Dr. Sharmistha Mishra [31:33] So it's becoming inevident in how the epidemic has evolved, thinking about congregate settings, whether you know, fixed or due to social constructs that limit physical distancing, for example, or limited with respect to infection prevention control practices, and supports a priori or before the outbreak. And so that that led to um, increased transmission. So thinking about those elements, and particularly those, that level of heterogeneity with onward transmission, because that will influence not just for casting down the road, particularly when we get closer to an R of one, you know, we really fluctuate according to sort of these heterogeneities. But second, is just from an intervention perspective, you know, sort of this one size, shoe fits all approach, where we just reduce one element of our equation, and with these contact rate, could apply very differently across if there is actual heterogeneity, both because the baseline risks might be different, but also because access to interventions and testing and supports might also be different. So heterogeneity, and risk, heterogeneity and access and, or inequities really, could sort of continue to drive transmission, which we might miss out on if we don't think about that in our transmission model. That's not to say every transmission model has to have it. But if one of our questions is, you know, what role does heterogeneity play? What interventions? How do we distribute interventions? What do we need to think about for protecting vulnerable populations or facilitating support so that we reduce transmission across vulnerable populations and settings? Then we need to be thinking about that in our transmission model mechanistically.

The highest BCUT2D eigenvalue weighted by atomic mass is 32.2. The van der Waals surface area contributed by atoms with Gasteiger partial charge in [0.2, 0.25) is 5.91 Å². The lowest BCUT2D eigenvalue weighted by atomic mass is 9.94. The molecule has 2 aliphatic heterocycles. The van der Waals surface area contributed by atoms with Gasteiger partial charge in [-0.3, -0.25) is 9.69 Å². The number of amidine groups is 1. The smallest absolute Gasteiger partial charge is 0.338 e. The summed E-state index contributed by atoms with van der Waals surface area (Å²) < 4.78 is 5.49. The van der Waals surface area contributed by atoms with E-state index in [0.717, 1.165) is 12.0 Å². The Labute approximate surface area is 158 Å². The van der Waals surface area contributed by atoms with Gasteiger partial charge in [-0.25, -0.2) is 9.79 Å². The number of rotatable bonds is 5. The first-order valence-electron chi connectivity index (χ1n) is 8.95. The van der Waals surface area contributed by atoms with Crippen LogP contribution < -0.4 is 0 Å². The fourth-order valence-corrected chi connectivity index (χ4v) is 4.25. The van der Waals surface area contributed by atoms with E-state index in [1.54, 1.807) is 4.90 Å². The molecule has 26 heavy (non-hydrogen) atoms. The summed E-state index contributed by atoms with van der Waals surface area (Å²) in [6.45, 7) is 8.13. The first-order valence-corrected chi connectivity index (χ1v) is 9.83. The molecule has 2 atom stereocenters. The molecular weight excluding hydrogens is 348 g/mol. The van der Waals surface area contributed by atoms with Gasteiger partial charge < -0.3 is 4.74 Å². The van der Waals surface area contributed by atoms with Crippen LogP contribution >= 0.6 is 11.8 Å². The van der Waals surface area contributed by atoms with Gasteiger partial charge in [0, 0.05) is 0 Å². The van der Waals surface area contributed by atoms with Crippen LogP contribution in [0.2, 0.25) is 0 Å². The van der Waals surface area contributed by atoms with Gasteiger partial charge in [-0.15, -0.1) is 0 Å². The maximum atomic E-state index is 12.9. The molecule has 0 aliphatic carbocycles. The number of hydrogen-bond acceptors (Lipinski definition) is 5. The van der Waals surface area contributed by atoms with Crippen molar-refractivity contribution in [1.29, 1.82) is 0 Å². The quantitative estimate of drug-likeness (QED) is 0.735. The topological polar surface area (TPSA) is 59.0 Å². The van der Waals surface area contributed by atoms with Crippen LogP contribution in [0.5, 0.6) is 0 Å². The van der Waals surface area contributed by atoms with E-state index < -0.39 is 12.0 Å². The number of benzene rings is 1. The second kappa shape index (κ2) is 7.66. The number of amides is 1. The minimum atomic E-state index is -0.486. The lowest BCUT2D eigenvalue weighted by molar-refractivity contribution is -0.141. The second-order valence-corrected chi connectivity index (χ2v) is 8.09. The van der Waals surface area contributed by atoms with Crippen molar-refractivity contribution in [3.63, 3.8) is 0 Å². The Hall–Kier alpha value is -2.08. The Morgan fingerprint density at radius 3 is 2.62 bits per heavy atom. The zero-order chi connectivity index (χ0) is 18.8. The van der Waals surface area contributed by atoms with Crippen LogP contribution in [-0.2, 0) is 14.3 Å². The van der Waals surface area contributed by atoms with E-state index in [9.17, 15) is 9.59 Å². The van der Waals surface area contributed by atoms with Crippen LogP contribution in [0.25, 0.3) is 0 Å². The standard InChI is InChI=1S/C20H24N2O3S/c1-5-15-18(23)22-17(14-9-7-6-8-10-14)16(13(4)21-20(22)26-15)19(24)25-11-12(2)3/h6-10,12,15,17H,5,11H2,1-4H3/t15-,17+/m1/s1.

Ekaterina An [33:16] Jesse as the host for the discussion with Dr. Mishra, can you unpack that clip for us?

Jesse Knight [33:21] Yeah, so it gets back to some kind of fundamental theories in epidemic modeling that honestly are like two decades or more old, is some really early research basically showed that even just a small kind of core group, and sometimes that framing is even problematic, because it attributes kind of a responsibility of that group on an individual level that we try to avoid. But you know, the role of a core group in kind of, it's most important to reach them with the interventions, because if you don't, then epidemic can kind of smolder. And if you were to measure the epidemiological characteristics that might facilitate transmission outside that core group, you'd say, oh, this epidemic is going to die out on its own. But if you haven't kind of collected data on that group, and also simulated them appropriately in the model, and then use that infor- information to prioritize interventions to them, you may assume that some intervention that is kind of generic and applied to the whole population might solve the epidemic. And it really isn't sufficient for those key populations.

Ekaterina An [34:18] And on the topic of data, and in response to the disproportionate impact of COVID-19 on Black and Indigenous communities, there's been ongoing discussion about collecting race-based and socioeconomic data. There are definitely benefits and limitations of collecting this information and our guests on the seventh livestream touched on this. Here's Dr. Roberta Timothy, director of Health Promotion at the Dalla Lana School of Public Health.

Dr. Roberta Timothy [34:41] You want the data to be able to do real active change work. And it needs to be done by people who are experiencing the violence and people who have done research in this area, people who already know how to do amazing programming, right, and want the data to kind of, the data is used to, to show what we already know, that there's this disparities and hopefully can create programs that can change disparities, including responsibility and accountability from the government. The government needs to be accountable for health disparities and public health, health disparities in this province and to change so the data should be able to be used to do so. So it's not data for data, don't collect data for data. We're collecting data to create equitable change, and health equity programs for people who have been exploited and violated within the system.

Ekaterina An [35:28] Eryn, can you walk us through the pros and cons of collecting race-based data that you discuss with your guests?